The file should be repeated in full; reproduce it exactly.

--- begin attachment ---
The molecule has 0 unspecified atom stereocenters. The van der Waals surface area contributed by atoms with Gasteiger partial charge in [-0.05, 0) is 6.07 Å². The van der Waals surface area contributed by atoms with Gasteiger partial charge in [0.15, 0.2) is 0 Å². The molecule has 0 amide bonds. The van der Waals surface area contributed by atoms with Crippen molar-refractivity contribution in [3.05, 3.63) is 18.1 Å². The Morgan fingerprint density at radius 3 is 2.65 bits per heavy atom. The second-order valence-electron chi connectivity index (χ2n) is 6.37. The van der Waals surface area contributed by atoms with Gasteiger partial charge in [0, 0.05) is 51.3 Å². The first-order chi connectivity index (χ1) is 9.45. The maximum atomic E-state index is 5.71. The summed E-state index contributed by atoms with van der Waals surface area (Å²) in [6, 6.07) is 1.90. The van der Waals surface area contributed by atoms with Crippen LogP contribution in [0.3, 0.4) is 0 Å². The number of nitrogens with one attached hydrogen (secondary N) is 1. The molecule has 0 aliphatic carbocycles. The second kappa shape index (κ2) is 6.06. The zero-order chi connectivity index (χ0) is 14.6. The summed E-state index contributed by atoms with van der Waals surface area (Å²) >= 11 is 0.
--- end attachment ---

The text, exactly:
The molecule has 0 unspecified atom stereocenters. The van der Waals surface area contributed by atoms with Gasteiger partial charge in [-0.05, 0) is 6.07 Å². The van der Waals surface area contributed by atoms with Gasteiger partial charge in [0.15, 0.2) is 0 Å². The molecule has 0 amide bonds. The van der Waals surface area contributed by atoms with Crippen molar-refractivity contribution in [3.05, 3.63) is 18.1 Å². The Morgan fingerprint density at radius 3 is 2.65 bits per heavy atom. The second-order valence-electron chi connectivity index (χ2n) is 6.37. The van der Waals surface area contributed by atoms with Gasteiger partial charge in [0, 0.05) is 51.3 Å². The first-order chi connectivity index (χ1) is 9.45. The maximum atomic E-state index is 5.71. The summed E-state index contributed by atoms with van der Waals surface area (Å²) in [6, 6.07) is 1.90. The van der Waals surface area contributed by atoms with Crippen LogP contribution in [0.3, 0.4) is 0 Å². The number of nitrogens with one attached hydrogen (secondary N) is 1. The molecule has 0 aliphatic carbocycles. The second kappa shape index (κ2) is 6.06. The zero-order chi connectivity index (χ0) is 14.6. The summed E-state index contributed by atoms with van der Waals surface area (Å²) >= 11 is 0.